Strong demand persists, while job seekers look for stability.
The pattern that started early 2023 with news of layoff by some of the Tech companies is still visible, with companies like Amazon, Meta and Accenture’s recent announcements to cut workforce, which is largely believed to be a result of aggressive hiring in the past 18 to 24months.
However, it is also important to keep in mind that the Tech industry is not limited to Tech companies. Technologists are needed across industries and the demand is ever growing. This demand from the non-Tech companies continue to keep the Tech job market strong.
As per a recent study by Forbes, one emerging trend is that tech workers employed in tech companies are looking for jobs in industries other than tech for stability. This also provides an opportunity to non-tech companies of all sizes to be able to hire this highly skilled workforce. We are witnessing this shift becoming increasingly common and believe this trend is here to stay, at least in medium term.
We are witnessing demand for technical skills across the spectrum of technology, but more specifically in software development, enhanced end user experience and systems engineering roles.
There is also an influx of opportunities for VP and Director levels, especially by small to mid-sized companies.
While there may be some concerns in the short term due to several news about job cuts, most workers are able to find new opportunities within three months.
A report from CompTIA’s State of the Tech Workforce predicts that tech industry will actually add jobs at 3 percentage or 272,000 jobs in 2023. This is almost as close to 2022 that saw an increase at 3.2 percentage or 286,400 jobs.
It highlights the areas that will see maximum growth:
•Data Scientists and Data Analysts – 5.5% growth
•Cybersecurity Analysts and Engineers – 5.2% growth
•Web Designers and UI/UX – 4.7% growth
•Software Developers and Engineers – 4.7% growth
•Software QA and Testers – 4.1% growth
•CIOs and IT Directors – 3.4% growth
•Systems Analysts and Engineers – 2.6% growth IT Support Specialists – 2.4% growth
Below are the tech job posting activity in March for the top 5 positions:
|Job Postings||March||vs. February|
|Software developers & Engineers||87,643||+20,172|
|IT Support Specialists||30,840||+6,893|
|Systems Engineer and Architects||25,861||+7,344|
|IT Project Managers||21,041||+5,623|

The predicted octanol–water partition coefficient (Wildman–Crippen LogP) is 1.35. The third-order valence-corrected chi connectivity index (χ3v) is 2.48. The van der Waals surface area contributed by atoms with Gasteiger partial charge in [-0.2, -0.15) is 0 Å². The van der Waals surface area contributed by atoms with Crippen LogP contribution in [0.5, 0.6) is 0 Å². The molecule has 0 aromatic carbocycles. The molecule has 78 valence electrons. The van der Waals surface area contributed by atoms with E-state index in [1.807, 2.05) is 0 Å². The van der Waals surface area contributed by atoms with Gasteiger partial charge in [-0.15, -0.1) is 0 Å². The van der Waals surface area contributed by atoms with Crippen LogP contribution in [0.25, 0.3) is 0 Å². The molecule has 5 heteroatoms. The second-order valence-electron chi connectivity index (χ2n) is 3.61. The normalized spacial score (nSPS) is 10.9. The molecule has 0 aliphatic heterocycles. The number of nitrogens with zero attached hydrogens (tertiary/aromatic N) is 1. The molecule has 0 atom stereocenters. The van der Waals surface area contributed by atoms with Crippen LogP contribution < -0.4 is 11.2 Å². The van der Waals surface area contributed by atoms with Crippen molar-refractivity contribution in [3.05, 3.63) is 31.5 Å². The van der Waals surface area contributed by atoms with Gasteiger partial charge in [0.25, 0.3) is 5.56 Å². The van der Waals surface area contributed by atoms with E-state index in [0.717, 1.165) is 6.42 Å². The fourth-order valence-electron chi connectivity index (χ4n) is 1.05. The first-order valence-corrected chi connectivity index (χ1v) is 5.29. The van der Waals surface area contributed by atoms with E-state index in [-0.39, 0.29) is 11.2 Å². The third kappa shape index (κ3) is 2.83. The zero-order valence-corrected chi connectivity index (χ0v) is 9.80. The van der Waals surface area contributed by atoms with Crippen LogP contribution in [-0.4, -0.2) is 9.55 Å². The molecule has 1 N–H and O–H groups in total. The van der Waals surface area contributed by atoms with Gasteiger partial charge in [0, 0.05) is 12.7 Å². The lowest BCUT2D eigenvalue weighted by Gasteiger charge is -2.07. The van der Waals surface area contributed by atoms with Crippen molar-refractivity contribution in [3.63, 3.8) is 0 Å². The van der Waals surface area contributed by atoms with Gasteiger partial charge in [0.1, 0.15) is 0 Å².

|Cybersecurity Analysts and Engineers||15,572||+4,948|
CIOs are making sure that their organization continues to deliver on digital transformation and tech modernization. This in turn continues to push the demand for project managers, primarily for application development, followed by cloud and cyber security.
Another key observation is that software developers continue to be in short supply, making it a time-consuming experience for the hiring managers to fill these positions.
On one hand, the hiring managers tell us about the delays they experience in delivering projects and the required product uptime due to the shortage of qualified resources, developers share that they constantly have to spend extra hours at work due to excessive work load. An approach that we see being helpful in the current situation is to be open to adjacent skills and remote working to shorten the time to hire.
Additionally, tapping into only active candidates isn’t really an option in the current market. It is therefore necessary to expand the search and target passive talent.
A significant shift as compared to 2022 is in the mindset of job seekers. They are looking for stability and work culture over higher paycheck.
In many ways, this is a relief for the hiring managers who are usually at the edge when it comes to delivering against the roadmap.
Finally, another change that we expect in 2023 is an increase in contract staffing over full time staff. The CIOs and hiring managers will find this easier to manage as it aligns well with the moving corporate dynamics.